Other groups (such as Quakers) are successful in business, without meeting with the same aversion. It is the fear of the strange that underlies the hatred against Jews, and underlies racial prejudice more generally. In other words, cowardice stokes prejudices: “If Hitler had been a brave man he would not have been an anti-Semite [p. 104].”
Skin color as a basis for bigotry seems to be rather modern. Russell offers an analysis of Othello in which the social problem of the Othello-Desdemona pairing draws more from class distinctions than from racial ones. “No one objected to Pocahontas as a white man’s wife; on the contrary, she was treated with honor [p. 104].” The instinct for racial prejudice probably draws not only from ideas of stranger danger, but also from the fear of being dominated by the other – a fear that all slave-owning societies face.
The instinctual basis for racial hatred is but a small part of the story, and one that can easily be re-written by exposure and acclimation. Other elements are more durable: differing habits engendering a view of our own race’s superiority, envy at the success of others, or condemnation of their work habits if they are not successful. Further, we are all descendants of those who survived countless wars, so the search for someone to hate is ingrained – racial differences can fill that void. But now wars against the hated others bring disaster to all participants.
Feelings of both superiority and inferiority fuel racial tensions. People like to think well of themselves, and hence tend to disparage groups – including genders and nationalities – that they are not part of. Feeling superior licenses a certain condescending goodwill to others – but then fears of inferiority darken one’s views. When the subjugated (including women and slaves) become willing to protest their treatment, the oppressors respond with hatred.
Some racial hatred reflects a sort of self-interest, but the US domestic version is in no one’s interest. The dislike of poor foreign immigrants might be in a nation’s economic self-interest, however. “Hostility to Jews is wholly irrational [p. 106]”; it undermined Spain and destroyed Germany.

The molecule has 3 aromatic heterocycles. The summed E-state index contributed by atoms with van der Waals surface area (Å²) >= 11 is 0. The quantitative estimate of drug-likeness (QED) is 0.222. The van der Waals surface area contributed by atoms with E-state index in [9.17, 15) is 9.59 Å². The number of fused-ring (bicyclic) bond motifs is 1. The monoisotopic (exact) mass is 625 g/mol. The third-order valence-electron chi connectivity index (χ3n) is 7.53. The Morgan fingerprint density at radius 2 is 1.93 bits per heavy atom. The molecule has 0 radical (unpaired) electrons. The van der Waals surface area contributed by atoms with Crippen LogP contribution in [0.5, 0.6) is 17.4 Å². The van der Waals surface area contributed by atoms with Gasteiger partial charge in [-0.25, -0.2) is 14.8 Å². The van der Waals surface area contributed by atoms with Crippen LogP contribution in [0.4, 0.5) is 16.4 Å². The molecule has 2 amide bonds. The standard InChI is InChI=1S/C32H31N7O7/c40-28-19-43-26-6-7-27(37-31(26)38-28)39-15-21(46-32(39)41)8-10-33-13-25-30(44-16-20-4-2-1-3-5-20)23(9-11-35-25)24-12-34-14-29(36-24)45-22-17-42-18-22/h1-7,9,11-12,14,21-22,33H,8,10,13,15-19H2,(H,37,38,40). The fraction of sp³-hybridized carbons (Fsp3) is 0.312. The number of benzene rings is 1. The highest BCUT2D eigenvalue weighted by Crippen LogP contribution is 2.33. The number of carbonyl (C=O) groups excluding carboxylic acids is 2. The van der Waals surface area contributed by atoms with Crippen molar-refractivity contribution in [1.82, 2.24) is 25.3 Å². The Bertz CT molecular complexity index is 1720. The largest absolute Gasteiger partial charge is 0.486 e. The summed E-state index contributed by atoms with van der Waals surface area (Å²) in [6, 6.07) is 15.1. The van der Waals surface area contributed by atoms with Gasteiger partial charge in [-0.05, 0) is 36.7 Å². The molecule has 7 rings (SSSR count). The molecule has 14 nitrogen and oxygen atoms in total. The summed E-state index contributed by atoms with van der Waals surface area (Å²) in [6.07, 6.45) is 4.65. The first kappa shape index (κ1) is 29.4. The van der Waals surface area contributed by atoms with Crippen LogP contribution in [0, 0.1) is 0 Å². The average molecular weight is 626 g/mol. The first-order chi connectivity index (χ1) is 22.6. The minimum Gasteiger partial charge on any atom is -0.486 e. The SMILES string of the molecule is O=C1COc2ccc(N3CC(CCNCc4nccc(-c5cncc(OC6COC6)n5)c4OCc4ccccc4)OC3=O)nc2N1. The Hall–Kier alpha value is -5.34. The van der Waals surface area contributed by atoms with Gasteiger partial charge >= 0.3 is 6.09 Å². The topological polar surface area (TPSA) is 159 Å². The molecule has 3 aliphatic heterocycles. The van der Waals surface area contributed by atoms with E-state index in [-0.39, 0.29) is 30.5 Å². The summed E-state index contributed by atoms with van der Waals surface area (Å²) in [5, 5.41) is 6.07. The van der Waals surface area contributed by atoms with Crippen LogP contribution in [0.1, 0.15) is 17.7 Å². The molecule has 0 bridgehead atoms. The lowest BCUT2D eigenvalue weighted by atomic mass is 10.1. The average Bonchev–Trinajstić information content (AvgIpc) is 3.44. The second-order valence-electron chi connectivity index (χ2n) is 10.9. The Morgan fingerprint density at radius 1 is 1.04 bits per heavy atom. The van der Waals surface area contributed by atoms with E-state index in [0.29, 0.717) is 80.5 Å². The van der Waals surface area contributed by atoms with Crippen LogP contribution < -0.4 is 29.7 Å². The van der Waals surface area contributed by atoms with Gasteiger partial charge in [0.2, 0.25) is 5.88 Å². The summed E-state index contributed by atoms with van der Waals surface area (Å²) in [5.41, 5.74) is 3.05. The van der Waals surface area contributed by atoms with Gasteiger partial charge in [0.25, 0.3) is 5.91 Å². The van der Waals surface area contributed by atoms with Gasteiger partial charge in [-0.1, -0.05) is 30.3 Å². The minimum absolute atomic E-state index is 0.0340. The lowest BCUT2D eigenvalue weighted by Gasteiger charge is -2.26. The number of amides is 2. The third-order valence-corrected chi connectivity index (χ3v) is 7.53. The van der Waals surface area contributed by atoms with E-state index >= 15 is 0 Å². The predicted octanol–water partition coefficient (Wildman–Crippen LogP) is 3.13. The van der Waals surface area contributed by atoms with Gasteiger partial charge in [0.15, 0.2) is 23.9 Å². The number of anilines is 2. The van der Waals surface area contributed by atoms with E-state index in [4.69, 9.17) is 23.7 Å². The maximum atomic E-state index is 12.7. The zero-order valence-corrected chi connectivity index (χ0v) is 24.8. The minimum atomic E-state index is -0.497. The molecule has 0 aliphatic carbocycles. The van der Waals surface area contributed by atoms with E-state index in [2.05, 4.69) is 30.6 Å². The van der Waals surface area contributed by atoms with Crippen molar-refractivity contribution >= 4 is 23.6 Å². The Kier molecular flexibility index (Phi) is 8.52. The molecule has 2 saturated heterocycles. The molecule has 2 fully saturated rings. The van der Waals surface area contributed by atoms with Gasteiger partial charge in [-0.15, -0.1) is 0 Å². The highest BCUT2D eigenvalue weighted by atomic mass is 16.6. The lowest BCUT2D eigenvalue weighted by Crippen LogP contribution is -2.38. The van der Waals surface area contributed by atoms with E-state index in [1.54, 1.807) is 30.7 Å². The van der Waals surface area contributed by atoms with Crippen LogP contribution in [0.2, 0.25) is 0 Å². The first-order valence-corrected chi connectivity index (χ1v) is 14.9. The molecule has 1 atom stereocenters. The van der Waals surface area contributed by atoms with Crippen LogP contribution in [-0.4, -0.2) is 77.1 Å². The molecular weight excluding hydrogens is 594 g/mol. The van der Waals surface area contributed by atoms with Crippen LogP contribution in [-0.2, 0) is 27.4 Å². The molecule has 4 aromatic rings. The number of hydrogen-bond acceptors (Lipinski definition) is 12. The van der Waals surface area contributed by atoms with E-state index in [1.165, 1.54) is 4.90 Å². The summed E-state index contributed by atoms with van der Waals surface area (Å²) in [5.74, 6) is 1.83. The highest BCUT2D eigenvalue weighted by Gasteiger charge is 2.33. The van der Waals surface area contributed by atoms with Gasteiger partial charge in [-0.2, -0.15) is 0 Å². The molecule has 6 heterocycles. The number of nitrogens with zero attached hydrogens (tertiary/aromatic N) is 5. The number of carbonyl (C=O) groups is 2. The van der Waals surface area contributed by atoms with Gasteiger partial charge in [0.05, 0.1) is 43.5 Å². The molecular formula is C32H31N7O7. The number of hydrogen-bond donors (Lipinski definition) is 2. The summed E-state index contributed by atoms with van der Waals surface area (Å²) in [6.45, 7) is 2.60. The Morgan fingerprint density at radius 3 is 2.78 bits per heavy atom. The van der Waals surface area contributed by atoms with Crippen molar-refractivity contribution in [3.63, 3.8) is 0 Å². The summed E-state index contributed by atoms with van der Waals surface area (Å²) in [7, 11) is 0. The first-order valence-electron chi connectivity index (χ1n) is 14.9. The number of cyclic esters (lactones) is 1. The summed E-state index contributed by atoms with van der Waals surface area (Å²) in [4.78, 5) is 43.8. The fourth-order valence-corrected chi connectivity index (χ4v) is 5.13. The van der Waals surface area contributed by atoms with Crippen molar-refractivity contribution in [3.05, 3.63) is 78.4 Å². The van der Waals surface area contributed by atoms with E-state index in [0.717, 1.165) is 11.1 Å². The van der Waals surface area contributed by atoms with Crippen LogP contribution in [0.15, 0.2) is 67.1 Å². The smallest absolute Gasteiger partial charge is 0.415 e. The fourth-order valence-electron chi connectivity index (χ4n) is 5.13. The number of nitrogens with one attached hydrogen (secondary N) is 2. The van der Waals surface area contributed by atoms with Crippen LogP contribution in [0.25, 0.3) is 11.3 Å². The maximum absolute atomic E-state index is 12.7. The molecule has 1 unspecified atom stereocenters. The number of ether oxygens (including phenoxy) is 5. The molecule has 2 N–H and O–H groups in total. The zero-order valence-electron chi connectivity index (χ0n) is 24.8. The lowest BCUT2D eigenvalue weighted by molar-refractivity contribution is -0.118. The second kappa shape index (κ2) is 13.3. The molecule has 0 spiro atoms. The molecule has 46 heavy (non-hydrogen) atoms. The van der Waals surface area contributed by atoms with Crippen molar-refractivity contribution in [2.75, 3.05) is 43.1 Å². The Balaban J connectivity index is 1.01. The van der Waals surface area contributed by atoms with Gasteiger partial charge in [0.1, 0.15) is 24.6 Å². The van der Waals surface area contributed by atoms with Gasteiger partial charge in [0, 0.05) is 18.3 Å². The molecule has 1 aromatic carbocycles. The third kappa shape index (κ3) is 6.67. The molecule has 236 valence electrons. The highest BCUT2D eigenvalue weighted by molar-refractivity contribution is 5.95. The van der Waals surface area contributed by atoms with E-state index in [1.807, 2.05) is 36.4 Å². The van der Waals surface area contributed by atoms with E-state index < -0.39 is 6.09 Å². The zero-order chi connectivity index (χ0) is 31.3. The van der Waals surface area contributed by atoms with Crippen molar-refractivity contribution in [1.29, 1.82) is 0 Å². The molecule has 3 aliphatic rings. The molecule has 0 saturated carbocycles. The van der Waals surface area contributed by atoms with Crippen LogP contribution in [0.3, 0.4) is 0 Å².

All in all, the best solution to avoiding the problems of racial hatred is equality – as opposed to a species of apartheid or a caste system, for instance. “Some way must be found by which Jews and Gentiles, Negroes and white men, can live peaceably side by side in one community [pages 107-108].” The equality should include intermarriage – there is no biological rationale for separating the races. Advantages to racial purity are lacking in the historical record; the evidence that does exist rather seems on the side of impurity. Keeping economically disparate races geographically separate (by limiting immigration) where they already are separated can keep the peace, perhaps, while living standards are raised in the relatively less developed nation. But where races already intermingle, full equality is the best policy.
“Racial antagonism is an illiberal and irrational heritage from our animal past [p. 109].” This antagonism must be extirpated if any human races are to survive into the next century. Governments declare wars, but they are goaded by widespread hatreds in the populace – hatreds that provide a seeming rationale for war. So we must rid our hearts of these hatreds, or pay a massive price.